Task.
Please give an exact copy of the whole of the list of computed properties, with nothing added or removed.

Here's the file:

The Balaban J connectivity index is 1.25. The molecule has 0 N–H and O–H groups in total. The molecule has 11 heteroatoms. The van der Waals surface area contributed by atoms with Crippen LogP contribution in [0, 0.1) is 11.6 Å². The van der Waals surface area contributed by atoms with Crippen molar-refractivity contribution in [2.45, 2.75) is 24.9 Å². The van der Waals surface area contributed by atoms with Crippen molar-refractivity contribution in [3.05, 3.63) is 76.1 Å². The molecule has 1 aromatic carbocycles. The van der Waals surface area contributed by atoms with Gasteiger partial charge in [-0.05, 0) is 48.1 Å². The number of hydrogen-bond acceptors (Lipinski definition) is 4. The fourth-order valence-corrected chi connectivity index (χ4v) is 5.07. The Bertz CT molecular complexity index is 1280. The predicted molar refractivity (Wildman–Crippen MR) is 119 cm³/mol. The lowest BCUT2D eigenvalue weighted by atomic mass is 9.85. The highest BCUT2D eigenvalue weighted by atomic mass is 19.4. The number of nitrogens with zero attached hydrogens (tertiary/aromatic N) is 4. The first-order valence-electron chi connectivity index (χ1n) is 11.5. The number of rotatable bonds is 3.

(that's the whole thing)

The Balaban J connectivity index is 1.25. The molecule has 0 N–H and O–H groups in total. The molecule has 11 heteroatoms. The van der Waals surface area contributed by atoms with Crippen LogP contribution in [0, 0.1) is 11.6 Å². The van der Waals surface area contributed by atoms with Crippen molar-refractivity contribution in [2.45, 2.75) is 24.9 Å². The van der Waals surface area contributed by atoms with Crippen molar-refractivity contribution in [3.05, 3.63) is 76.1 Å². The molecule has 1 aromatic carbocycles. The van der Waals surface area contributed by atoms with Gasteiger partial charge in [-0.05, 0) is 48.1 Å². The number of hydrogen-bond acceptors (Lipinski definition) is 4. The fourth-order valence-corrected chi connectivity index (χ4v) is 5.07. The Bertz CT molecular complexity index is 1280. The predicted molar refractivity (Wildman–Crippen MR) is 119 cm³/mol. The lowest BCUT2D eigenvalue weighted by atomic mass is 9.85. The highest BCUT2D eigenvalue weighted by atomic mass is 19.4. The number of nitrogens with zero attached hydrogens (tertiary/aromatic N) is 4. The first-order valence-electron chi connectivity index (χ1n) is 11.5. The number of rotatable bonds is 3.